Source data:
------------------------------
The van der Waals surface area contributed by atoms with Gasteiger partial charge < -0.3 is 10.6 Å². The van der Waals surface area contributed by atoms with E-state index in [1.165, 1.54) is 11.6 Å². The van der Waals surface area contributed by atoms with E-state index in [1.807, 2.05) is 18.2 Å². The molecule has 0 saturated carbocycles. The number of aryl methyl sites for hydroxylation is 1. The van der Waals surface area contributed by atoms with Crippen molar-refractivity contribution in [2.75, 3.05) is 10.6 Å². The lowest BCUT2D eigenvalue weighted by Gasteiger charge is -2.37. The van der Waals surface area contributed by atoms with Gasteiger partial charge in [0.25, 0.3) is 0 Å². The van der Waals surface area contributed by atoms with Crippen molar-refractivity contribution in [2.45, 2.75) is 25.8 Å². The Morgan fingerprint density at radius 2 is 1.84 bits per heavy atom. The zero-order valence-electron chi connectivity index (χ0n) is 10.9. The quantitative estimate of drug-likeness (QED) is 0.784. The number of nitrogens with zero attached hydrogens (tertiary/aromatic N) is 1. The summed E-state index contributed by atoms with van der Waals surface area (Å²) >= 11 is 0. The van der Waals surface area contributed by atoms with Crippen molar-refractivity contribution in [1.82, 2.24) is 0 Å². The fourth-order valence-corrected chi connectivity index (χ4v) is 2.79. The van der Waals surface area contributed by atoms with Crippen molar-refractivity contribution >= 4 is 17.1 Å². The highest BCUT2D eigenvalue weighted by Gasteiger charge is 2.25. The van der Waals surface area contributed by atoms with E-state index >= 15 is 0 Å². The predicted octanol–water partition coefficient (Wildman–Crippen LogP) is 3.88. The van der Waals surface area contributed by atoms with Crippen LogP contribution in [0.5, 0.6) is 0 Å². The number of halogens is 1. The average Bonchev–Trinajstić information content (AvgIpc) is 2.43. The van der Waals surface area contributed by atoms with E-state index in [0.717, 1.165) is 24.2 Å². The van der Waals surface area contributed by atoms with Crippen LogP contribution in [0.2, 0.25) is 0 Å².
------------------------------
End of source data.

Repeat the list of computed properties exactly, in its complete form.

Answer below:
The van der Waals surface area contributed by atoms with Gasteiger partial charge < -0.3 is 10.6 Å². The van der Waals surface area contributed by atoms with E-state index in [1.165, 1.54) is 11.6 Å². The van der Waals surface area contributed by atoms with E-state index in [1.807, 2.05) is 18.2 Å². The molecule has 0 saturated carbocycles. The number of aryl methyl sites for hydroxylation is 1. The van der Waals surface area contributed by atoms with Crippen molar-refractivity contribution in [2.75, 3.05) is 10.6 Å². The lowest BCUT2D eigenvalue weighted by Gasteiger charge is -2.37. The van der Waals surface area contributed by atoms with Gasteiger partial charge in [0.25, 0.3) is 0 Å². The van der Waals surface area contributed by atoms with Crippen molar-refractivity contribution in [2.45, 2.75) is 25.8 Å². The Morgan fingerprint density at radius 2 is 1.84 bits per heavy atom. The zero-order valence-electron chi connectivity index (χ0n) is 10.9. The quantitative estimate of drug-likeness (QED) is 0.784. The number of nitrogens with zero attached hydrogens (tertiary/aromatic N) is 1. The summed E-state index contributed by atoms with van der Waals surface area (Å²) >= 11 is 0. The van der Waals surface area contributed by atoms with Crippen molar-refractivity contribution in [1.82, 2.24) is 0 Å². The fourth-order valence-corrected chi connectivity index (χ4v) is 2.79. The van der Waals surface area contributed by atoms with Crippen molar-refractivity contribution >= 4 is 17.1 Å². The highest BCUT2D eigenvalue weighted by Gasteiger charge is 2.25. The van der Waals surface area contributed by atoms with E-state index >= 15 is 0 Å². The predicted octanol–water partition coefficient (Wildman–Crippen LogP) is 3.88. The van der Waals surface area contributed by atoms with Crippen LogP contribution in [0.5, 0.6) is 0 Å². The number of halogens is 1. The average Bonchev–Trinajstić information content (AvgIpc) is 2.43. The van der Waals surface area contributed by atoms with E-state index in [0.717, 1.165) is 24.2 Å². The van der Waals surface area contributed by atoms with Crippen LogP contribution in [0.2, 0.25) is 0 Å².